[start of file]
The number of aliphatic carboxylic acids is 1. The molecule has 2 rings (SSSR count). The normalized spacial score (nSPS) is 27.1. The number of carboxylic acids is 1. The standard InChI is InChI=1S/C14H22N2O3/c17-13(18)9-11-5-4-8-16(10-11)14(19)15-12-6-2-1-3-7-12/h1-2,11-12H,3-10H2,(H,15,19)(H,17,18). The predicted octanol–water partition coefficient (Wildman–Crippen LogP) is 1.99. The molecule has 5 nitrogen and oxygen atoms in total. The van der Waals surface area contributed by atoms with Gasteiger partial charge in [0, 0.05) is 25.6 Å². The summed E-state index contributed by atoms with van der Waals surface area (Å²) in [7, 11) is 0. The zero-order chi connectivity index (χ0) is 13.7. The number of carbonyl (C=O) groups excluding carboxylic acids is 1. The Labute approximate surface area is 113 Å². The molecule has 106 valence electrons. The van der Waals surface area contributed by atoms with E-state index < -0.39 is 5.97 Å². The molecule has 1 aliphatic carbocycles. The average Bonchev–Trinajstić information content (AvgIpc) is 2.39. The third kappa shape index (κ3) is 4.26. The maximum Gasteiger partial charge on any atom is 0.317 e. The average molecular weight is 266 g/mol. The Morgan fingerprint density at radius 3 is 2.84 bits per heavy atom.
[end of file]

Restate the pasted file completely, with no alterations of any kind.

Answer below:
The number of aliphatic carboxylic acids is 1. The molecule has 2 rings (SSSR count). The normalized spacial score (nSPS) is 27.1. The number of carboxylic acids is 1. The standard InChI is InChI=1S/C14H22N2O3/c17-13(18)9-11-5-4-8-16(10-11)14(19)15-12-6-2-1-3-7-12/h1-2,11-12H,3-10H2,(H,15,19)(H,17,18). The predicted octanol–water partition coefficient (Wildman–Crippen LogP) is 1.99. The molecule has 5 nitrogen and oxygen atoms in total. The van der Waals surface area contributed by atoms with Gasteiger partial charge in [0, 0.05) is 25.6 Å². The summed E-state index contributed by atoms with van der Waals surface area (Å²) in [7, 11) is 0. The zero-order chi connectivity index (χ0) is 13.7. The number of carbonyl (C=O) groups excluding carboxylic acids is 1. The Labute approximate surface area is 113 Å². The molecule has 106 valence electrons. The van der Waals surface area contributed by atoms with E-state index < -0.39 is 5.97 Å². The molecule has 1 aliphatic carbocycles. The average Bonchev–Trinajstić information content (AvgIpc) is 2.39. The third kappa shape index (κ3) is 4.26. The maximum Gasteiger partial charge on any atom is 0.317 e. The average molecular weight is 266 g/mol. The Morgan fingerprint density at radius 3 is 2.84 bits per heavy atom.